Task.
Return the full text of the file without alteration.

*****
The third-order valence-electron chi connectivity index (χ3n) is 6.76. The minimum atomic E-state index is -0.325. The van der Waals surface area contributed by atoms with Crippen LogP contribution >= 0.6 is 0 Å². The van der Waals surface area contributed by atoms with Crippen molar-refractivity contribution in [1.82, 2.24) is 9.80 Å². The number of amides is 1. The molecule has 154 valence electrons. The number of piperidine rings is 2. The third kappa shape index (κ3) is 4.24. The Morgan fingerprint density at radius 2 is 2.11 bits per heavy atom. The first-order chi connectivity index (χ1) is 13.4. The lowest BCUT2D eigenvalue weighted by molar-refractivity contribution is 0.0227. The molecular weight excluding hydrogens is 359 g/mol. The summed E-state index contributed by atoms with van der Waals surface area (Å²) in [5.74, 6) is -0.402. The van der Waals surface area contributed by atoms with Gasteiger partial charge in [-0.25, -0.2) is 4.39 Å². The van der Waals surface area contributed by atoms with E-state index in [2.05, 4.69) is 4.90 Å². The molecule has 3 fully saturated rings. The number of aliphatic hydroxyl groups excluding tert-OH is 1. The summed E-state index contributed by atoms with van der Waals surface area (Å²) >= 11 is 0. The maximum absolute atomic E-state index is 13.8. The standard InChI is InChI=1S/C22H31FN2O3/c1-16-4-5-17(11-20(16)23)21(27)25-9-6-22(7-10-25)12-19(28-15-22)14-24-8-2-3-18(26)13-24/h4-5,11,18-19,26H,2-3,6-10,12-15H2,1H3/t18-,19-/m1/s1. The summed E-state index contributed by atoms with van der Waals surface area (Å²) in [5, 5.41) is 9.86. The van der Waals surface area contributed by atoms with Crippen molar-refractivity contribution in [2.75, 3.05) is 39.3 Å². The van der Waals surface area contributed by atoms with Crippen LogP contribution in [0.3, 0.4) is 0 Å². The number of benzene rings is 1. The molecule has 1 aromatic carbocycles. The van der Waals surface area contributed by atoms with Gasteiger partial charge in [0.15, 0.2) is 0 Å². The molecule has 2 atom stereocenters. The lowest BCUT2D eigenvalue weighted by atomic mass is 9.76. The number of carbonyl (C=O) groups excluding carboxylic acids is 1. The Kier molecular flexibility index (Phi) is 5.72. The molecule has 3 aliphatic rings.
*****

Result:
The third-order valence-electron chi connectivity index (χ3n) is 6.76. The minimum atomic E-state index is -0.325. The van der Waals surface area contributed by atoms with Crippen LogP contribution >= 0.6 is 0 Å². The van der Waals surface area contributed by atoms with Crippen molar-refractivity contribution in [1.82, 2.24) is 9.80 Å². The number of amides is 1. The molecule has 154 valence electrons. The number of piperidine rings is 2. The third kappa shape index (κ3) is 4.24. The Morgan fingerprint density at radius 2 is 2.11 bits per heavy atom. The first-order chi connectivity index (χ1) is 13.4. The lowest BCUT2D eigenvalue weighted by molar-refractivity contribution is 0.0227. The molecular weight excluding hydrogens is 359 g/mol. The summed E-state index contributed by atoms with van der Waals surface area (Å²) in [5.74, 6) is -0.402. The van der Waals surface area contributed by atoms with Gasteiger partial charge in [-0.25, -0.2) is 4.39 Å². The van der Waals surface area contributed by atoms with E-state index in [2.05, 4.69) is 4.90 Å². The molecule has 3 fully saturated rings. The number of aliphatic hydroxyl groups excluding tert-OH is 1. The summed E-state index contributed by atoms with van der Waals surface area (Å²) >= 11 is 0. The maximum absolute atomic E-state index is 13.8. The standard InChI is InChI=1S/C22H31FN2O3/c1-16-4-5-17(11-20(16)23)21(27)25-9-6-22(7-10-25)12-19(28-15-22)14-24-8-2-3-18(26)13-24/h4-5,11,18-19,26H,2-3,6-10,12-15H2,1H3/t18-,19-/m1/s1. The summed E-state index contributed by atoms with van der Waals surface area (Å²) in [5, 5.41) is 9.86. The van der Waals surface area contributed by atoms with Crippen molar-refractivity contribution in [2.75, 3.05) is 39.3 Å². The van der Waals surface area contributed by atoms with Crippen LogP contribution in [0.3, 0.4) is 0 Å². The number of benzene rings is 1. The molecule has 1 aromatic carbocycles. The van der Waals surface area contributed by atoms with Gasteiger partial charge in [0.15, 0.2) is 0 Å². The molecule has 2 atom stereocenters. The lowest BCUT2D eigenvalue weighted by atomic mass is 9.76. The number of carbonyl (C=O) groups excluding carboxylic acids is 1. The Kier molecular flexibility index (Phi) is 5.72. The molecule has 3 aliphatic rings.